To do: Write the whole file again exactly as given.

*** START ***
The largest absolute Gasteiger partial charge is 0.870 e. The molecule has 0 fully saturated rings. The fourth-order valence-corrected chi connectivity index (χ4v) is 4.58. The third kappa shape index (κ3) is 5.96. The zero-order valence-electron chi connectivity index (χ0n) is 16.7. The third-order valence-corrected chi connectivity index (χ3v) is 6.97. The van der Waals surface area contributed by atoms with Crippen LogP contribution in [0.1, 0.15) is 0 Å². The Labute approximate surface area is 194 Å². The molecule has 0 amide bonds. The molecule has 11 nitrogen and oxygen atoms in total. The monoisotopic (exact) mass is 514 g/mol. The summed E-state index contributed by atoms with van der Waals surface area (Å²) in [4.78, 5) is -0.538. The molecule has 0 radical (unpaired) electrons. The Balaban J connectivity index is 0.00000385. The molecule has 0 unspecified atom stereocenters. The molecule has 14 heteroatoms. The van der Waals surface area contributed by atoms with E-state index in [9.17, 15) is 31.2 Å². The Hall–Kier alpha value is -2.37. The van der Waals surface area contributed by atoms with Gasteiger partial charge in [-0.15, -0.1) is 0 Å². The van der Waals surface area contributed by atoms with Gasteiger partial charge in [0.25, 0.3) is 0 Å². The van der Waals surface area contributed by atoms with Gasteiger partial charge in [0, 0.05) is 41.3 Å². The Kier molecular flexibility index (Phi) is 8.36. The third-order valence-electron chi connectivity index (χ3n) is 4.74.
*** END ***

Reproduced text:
The largest absolute Gasteiger partial charge is 0.870 e. The molecule has 0 fully saturated rings. The fourth-order valence-corrected chi connectivity index (χ4v) is 4.58. The third kappa shape index (κ3) is 5.96. The zero-order valence-electron chi connectivity index (χ0n) is 16.7. The third-order valence-corrected chi connectivity index (χ3v) is 6.97. The van der Waals surface area contributed by atoms with Crippen LogP contribution in [0.1, 0.15) is 0 Å². The Labute approximate surface area is 194 Å². The molecule has 0 amide bonds. The molecule has 11 nitrogen and oxygen atoms in total. The monoisotopic (exact) mass is 514 g/mol. The summed E-state index contributed by atoms with van der Waals surface area (Å²) in [4.78, 5) is -0.538. The molecule has 0 radical (unpaired) electrons. The Balaban J connectivity index is 0.00000385. The molecule has 0 unspecified atom stereocenters. The molecule has 14 heteroatoms. The van der Waals surface area contributed by atoms with E-state index in [9.17, 15) is 31.2 Å². The Hall–Kier alpha value is -2.37. The van der Waals surface area contributed by atoms with Gasteiger partial charge in [-0.15, -0.1) is 0 Å². The van der Waals surface area contributed by atoms with Gasteiger partial charge in [0.25, 0.3) is 0 Å². The van der Waals surface area contributed by atoms with Gasteiger partial charge in [0, 0.05) is 41.3 Å². The Kier molecular flexibility index (Phi) is 8.36. The third-order valence-electron chi connectivity index (χ3n) is 4.74.